Current concepts regarding calcium metabolism and bone health in sarcoidosis

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Purpose of review

Vitamin D supplementation is widespread used in the general population. In sarcoidosis, up to 50% of patients, especially postmenopausal women and those taking corticosteroids, show evidence of increased bone fragility. The purpose of this review is to provide an evidence-based rationale on how to treat sarcoidosis patients with bone health issues.

Recent findings

Evidence from observational studies show that decreased 25-hydroxy vitamin D is common in sarcoidosis. However, the great majority of sarcoidosis patents have normal or often elevated levels of 1,25-dihydroxy vitamin D (calcitriol), a marker associated with disease activity. High calcitriol levels may often be associated with hypercalcemia and hypercalcuria. The few interventional randomized controlled studies in the field, suggest that vitamin D supplementation may not be well tolerated because of hypercalcemia, moreover without substantial benefit on bone health and risk for fractures in these patients.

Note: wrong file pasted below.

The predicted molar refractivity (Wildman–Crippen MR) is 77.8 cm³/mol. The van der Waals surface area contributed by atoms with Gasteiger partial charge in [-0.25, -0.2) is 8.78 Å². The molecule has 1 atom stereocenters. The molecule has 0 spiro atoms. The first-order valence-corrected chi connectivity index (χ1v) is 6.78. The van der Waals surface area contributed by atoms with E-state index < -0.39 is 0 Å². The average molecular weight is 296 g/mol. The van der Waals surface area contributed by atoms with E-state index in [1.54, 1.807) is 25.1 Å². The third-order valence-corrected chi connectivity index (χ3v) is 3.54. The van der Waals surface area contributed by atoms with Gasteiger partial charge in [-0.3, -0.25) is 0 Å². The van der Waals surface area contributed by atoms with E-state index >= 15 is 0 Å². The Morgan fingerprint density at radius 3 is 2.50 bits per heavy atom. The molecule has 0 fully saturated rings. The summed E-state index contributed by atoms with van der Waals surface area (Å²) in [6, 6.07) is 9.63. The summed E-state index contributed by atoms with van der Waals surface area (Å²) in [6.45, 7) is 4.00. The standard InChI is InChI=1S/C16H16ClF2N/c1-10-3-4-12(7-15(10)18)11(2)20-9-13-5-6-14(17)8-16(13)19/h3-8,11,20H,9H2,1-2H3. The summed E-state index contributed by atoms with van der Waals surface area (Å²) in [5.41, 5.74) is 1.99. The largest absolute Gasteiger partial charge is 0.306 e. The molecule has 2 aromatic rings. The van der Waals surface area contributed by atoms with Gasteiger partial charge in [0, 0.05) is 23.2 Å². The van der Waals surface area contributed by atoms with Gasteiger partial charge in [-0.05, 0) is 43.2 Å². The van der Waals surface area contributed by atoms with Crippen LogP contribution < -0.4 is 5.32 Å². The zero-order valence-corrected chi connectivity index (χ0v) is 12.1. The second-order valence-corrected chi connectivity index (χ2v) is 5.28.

Vitamin D supplementation may be withheld in sarcoidosis patients with bone fragility, unless calcitriol levels are below normal limits. A treating scheme is proposed.

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